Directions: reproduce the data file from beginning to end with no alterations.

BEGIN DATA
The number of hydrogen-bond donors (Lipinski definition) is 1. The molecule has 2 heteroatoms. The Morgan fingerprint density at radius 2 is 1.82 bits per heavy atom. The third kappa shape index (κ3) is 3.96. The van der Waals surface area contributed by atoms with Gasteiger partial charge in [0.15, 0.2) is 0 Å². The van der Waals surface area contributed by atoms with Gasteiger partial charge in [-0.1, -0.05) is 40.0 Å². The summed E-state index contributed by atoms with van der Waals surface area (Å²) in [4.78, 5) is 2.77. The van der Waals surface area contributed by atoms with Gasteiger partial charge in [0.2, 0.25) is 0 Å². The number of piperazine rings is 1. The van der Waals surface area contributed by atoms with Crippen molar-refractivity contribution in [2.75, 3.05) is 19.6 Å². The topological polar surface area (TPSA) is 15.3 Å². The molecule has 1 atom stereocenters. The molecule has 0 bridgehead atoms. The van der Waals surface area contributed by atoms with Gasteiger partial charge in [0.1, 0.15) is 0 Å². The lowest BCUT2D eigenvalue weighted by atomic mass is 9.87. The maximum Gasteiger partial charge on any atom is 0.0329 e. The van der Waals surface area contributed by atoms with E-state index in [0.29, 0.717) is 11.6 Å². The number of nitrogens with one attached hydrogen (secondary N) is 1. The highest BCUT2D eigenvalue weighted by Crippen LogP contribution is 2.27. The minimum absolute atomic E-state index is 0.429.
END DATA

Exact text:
The number of hydrogen-bond donors (Lipinski definition) is 1. The molecule has 2 heteroatoms. The Morgan fingerprint density at radius 2 is 1.82 bits per heavy atom. The third kappa shape index (κ3) is 3.96. The van der Waals surface area contributed by atoms with Gasteiger partial charge in [0.15, 0.2) is 0 Å². The van der Waals surface area contributed by atoms with Gasteiger partial charge in [-0.1, -0.05) is 40.0 Å². The summed E-state index contributed by atoms with van der Waals surface area (Å²) in [4.78, 5) is 2.77. The van der Waals surface area contributed by atoms with Gasteiger partial charge in [0.2, 0.25) is 0 Å². The number of piperazine rings is 1. The van der Waals surface area contributed by atoms with Crippen molar-refractivity contribution in [2.75, 3.05) is 19.6 Å². The topological polar surface area (TPSA) is 15.3 Å². The molecule has 1 atom stereocenters. The molecule has 0 bridgehead atoms. The van der Waals surface area contributed by atoms with Gasteiger partial charge in [0.1, 0.15) is 0 Å². The lowest BCUT2D eigenvalue weighted by atomic mass is 9.87. The maximum Gasteiger partial charge on any atom is 0.0329 e. The van der Waals surface area contributed by atoms with E-state index in [0.29, 0.717) is 11.6 Å². The number of nitrogens with one attached hydrogen (secondary N) is 1. The highest BCUT2D eigenvalue weighted by Crippen LogP contribution is 2.27. The minimum absolute atomic E-state index is 0.429.